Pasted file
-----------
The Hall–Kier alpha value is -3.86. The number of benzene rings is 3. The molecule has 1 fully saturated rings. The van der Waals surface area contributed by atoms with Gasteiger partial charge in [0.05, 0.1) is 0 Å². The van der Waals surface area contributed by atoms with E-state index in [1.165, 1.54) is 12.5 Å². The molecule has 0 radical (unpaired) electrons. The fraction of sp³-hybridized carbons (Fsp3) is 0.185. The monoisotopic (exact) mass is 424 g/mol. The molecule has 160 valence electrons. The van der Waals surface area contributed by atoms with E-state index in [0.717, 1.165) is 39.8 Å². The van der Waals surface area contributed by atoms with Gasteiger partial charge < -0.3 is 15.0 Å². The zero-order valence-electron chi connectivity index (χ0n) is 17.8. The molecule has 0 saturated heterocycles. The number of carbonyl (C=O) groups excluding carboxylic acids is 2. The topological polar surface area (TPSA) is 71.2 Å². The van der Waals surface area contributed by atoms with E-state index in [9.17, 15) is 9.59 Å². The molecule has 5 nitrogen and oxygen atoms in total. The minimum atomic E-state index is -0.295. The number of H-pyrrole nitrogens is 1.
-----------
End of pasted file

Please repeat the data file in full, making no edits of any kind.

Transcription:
The Hall–Kier alpha value is -3.86. The number of benzene rings is 3. The molecule has 1 fully saturated rings. The van der Waals surface area contributed by atoms with Gasteiger partial charge in [0.05, 0.1) is 0 Å². The van der Waals surface area contributed by atoms with E-state index in [1.165, 1.54) is 12.5 Å². The molecule has 0 radical (unpaired) electrons. The fraction of sp³-hybridized carbons (Fsp3) is 0.185. The monoisotopic (exact) mass is 424 g/mol. The molecule has 160 valence electrons. The van der Waals surface area contributed by atoms with E-state index in [0.717, 1.165) is 39.8 Å². The van der Waals surface area contributed by atoms with Gasteiger partial charge < -0.3 is 15.0 Å². The zero-order valence-electron chi connectivity index (χ0n) is 17.8. The molecule has 0 saturated heterocycles. The number of carbonyl (C=O) groups excluding carboxylic acids is 2. The topological polar surface area (TPSA) is 71.2 Å². The van der Waals surface area contributed by atoms with E-state index in [9.17, 15) is 9.59 Å². The molecule has 5 nitrogen and oxygen atoms in total. The minimum atomic E-state index is -0.295. The number of H-pyrrole nitrogens is 1.